I've written before about the need to support Gen-Z and their quest to change the world. They're more socially aware than those who came before. They have a greater desire to re-shape the world, and they're at the vanguard of what the future of our organizations and species will look like for the generations coming after.
The 'OK Boomer' meme, which arose over the last few weeks, marks a turning point in our current inter-generational relationships. With five distinct groups now represented in our organizations, it's getting harder to prevent these online turf wars from spilling over to the workplace.
If you lead a multi-generational team, here are four ways to help neutralize conflict and get the most from every age group.
1. Openly embrace differences.
The beauty of a multi-generational team is that you'll have a broader diversity of thought than a group with less representation. There's no question that a Boomer is going to see the world differently than a Millennial or an X-er differently than a Z-er. That doesn't necessarily mean one is better than the other.
If you positively affirm the validity of each group's perspective and encourage debate and discussion between them, you'll end up with better reasoned and more robust decisions.
2. Play to their strengths.
Most of the narrative around generations is negative. Millennials are lazy, Boomers are out of touch, and X-ers are too cynical. Instead of focussing the conversation on the negatives, encourage your team to play to their positives.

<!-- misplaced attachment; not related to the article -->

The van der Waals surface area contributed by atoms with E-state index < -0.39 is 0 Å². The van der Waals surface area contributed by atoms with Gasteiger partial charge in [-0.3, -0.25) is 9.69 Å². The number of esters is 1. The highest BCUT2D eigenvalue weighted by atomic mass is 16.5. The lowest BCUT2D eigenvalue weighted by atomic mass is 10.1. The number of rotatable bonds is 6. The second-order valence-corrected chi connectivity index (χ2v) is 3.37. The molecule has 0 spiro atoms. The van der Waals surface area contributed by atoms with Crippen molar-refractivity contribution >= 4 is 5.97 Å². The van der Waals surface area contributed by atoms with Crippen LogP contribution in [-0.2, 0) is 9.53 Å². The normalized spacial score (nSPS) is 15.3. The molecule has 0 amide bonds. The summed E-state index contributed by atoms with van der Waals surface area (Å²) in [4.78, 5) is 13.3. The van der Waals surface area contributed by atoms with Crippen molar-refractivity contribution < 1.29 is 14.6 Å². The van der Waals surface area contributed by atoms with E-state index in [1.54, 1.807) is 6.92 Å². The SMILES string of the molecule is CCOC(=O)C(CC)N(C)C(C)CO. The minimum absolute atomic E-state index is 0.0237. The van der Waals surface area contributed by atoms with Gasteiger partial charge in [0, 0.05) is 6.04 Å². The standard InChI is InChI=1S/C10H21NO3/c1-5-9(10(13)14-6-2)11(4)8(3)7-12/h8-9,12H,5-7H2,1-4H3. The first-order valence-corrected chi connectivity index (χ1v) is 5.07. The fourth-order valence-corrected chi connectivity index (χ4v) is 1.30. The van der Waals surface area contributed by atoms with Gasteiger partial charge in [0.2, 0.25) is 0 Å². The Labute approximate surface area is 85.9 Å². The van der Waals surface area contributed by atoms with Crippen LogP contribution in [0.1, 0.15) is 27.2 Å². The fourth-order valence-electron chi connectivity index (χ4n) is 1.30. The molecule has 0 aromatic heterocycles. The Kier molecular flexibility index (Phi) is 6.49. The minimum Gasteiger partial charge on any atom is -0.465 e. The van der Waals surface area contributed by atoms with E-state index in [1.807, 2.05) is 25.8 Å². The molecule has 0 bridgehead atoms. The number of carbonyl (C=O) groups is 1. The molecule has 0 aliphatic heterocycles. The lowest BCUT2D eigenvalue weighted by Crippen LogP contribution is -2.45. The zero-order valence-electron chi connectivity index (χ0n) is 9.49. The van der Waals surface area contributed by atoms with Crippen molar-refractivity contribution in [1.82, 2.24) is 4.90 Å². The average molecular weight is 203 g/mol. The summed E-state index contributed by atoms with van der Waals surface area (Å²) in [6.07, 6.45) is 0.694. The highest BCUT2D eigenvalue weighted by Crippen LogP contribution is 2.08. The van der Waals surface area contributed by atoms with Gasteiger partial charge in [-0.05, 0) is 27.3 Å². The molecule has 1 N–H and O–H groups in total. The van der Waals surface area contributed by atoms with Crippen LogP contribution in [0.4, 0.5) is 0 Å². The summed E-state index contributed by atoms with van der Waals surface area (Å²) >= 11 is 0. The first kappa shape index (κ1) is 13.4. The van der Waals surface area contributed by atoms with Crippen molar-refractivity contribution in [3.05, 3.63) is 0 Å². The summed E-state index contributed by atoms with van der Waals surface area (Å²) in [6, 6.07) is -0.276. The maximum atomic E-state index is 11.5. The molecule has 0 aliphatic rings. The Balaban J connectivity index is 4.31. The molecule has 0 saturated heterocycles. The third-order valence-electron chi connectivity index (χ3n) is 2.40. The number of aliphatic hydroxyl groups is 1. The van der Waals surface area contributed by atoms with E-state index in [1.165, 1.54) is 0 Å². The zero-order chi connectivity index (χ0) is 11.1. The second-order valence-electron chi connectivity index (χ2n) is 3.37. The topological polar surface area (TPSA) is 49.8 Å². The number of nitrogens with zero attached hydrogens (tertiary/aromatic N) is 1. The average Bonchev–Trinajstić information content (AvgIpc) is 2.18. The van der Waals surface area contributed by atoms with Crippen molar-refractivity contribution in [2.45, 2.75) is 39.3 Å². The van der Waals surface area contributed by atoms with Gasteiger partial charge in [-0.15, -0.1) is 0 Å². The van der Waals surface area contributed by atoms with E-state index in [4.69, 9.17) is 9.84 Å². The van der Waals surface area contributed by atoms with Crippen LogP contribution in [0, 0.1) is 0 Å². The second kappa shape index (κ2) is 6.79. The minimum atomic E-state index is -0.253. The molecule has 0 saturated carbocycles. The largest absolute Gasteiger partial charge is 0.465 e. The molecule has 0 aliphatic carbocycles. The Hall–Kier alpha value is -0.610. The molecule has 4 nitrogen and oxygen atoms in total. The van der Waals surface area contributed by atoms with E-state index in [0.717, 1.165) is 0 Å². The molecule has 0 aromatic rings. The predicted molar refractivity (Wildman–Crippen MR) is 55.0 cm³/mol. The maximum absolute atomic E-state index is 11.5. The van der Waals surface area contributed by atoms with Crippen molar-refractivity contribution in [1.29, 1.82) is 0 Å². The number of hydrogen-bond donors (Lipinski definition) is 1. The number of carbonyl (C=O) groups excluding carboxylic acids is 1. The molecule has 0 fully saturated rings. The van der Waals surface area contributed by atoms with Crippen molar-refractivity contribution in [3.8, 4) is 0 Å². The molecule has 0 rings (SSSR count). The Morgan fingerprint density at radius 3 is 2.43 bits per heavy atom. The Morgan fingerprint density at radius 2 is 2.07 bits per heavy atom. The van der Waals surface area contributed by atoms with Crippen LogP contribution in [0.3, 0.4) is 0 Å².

Boomers bring years of experience and knowledge they can pass along. Z-ers bring a desire to effect change that can help a team approach things with an innovative mindset.
When you combine the strengths of each member of your team rather than focus on their weaknesses, you build a more collaborative and creative environment.
3. Be transparent in conflict.
Bringing full transparency to a conflict should be your approach, no matter who is involved or what the issue at hand is. That's never more important than when dealing with inter-generational strife. Allowing people on your team to grumble or fester will only lead to bigger blow-ups at a later date.
When you sense frustration, call it out. Ask what's behind the issue and build a safe environment for your team to discuss their challenges with each other. You'll find that it's easier to deal with the conflict when you shine a light on it rather than allowing it to hide in the dark.
4. Work for the betterment of the team.
Above all, make it abundantly clear that your role as a leader is to help your team achieve their common goals and in doing so, become the best version of themselves.
That means that no one approach, perspective, or voice should dominate every discussion or decision. So long as you instill the desire to work for the betterment of the team into your people, you should be able to assuage some of the inter-generational conflicts before they arise.